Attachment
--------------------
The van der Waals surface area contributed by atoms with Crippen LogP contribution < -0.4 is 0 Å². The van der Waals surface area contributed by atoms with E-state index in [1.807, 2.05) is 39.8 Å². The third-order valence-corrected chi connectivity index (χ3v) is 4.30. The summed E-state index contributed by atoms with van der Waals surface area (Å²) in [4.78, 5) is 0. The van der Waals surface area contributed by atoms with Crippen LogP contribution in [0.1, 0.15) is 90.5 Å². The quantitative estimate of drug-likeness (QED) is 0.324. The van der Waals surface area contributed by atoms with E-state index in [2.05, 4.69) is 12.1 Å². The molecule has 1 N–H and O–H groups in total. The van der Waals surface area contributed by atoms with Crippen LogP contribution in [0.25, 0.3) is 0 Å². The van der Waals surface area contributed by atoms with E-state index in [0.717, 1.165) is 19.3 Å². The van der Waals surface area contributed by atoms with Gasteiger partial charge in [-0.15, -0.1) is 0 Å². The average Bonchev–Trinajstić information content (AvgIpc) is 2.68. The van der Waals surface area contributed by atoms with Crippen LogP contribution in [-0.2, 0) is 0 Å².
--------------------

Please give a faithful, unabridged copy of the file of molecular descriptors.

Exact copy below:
The van der Waals surface area contributed by atoms with Crippen LogP contribution < -0.4 is 0 Å². The van der Waals surface area contributed by atoms with E-state index in [1.807, 2.05) is 39.8 Å². The third-order valence-corrected chi connectivity index (χ3v) is 4.30. The summed E-state index contributed by atoms with van der Waals surface area (Å²) in [4.78, 5) is 0. The van der Waals surface area contributed by atoms with Crippen LogP contribution in [0.1, 0.15) is 90.5 Å². The quantitative estimate of drug-likeness (QED) is 0.324. The van der Waals surface area contributed by atoms with E-state index in [2.05, 4.69) is 12.1 Å². The molecule has 1 N–H and O–H groups in total. The van der Waals surface area contributed by atoms with Crippen LogP contribution in [0.25, 0.3) is 0 Å². The van der Waals surface area contributed by atoms with E-state index in [0.717, 1.165) is 19.3 Å². The van der Waals surface area contributed by atoms with Gasteiger partial charge in [-0.15, -0.1) is 0 Å². The average Bonchev–Trinajstić information content (AvgIpc) is 2.68. The van der Waals surface area contributed by atoms with Crippen LogP contribution in [-0.2, 0) is 0 Å².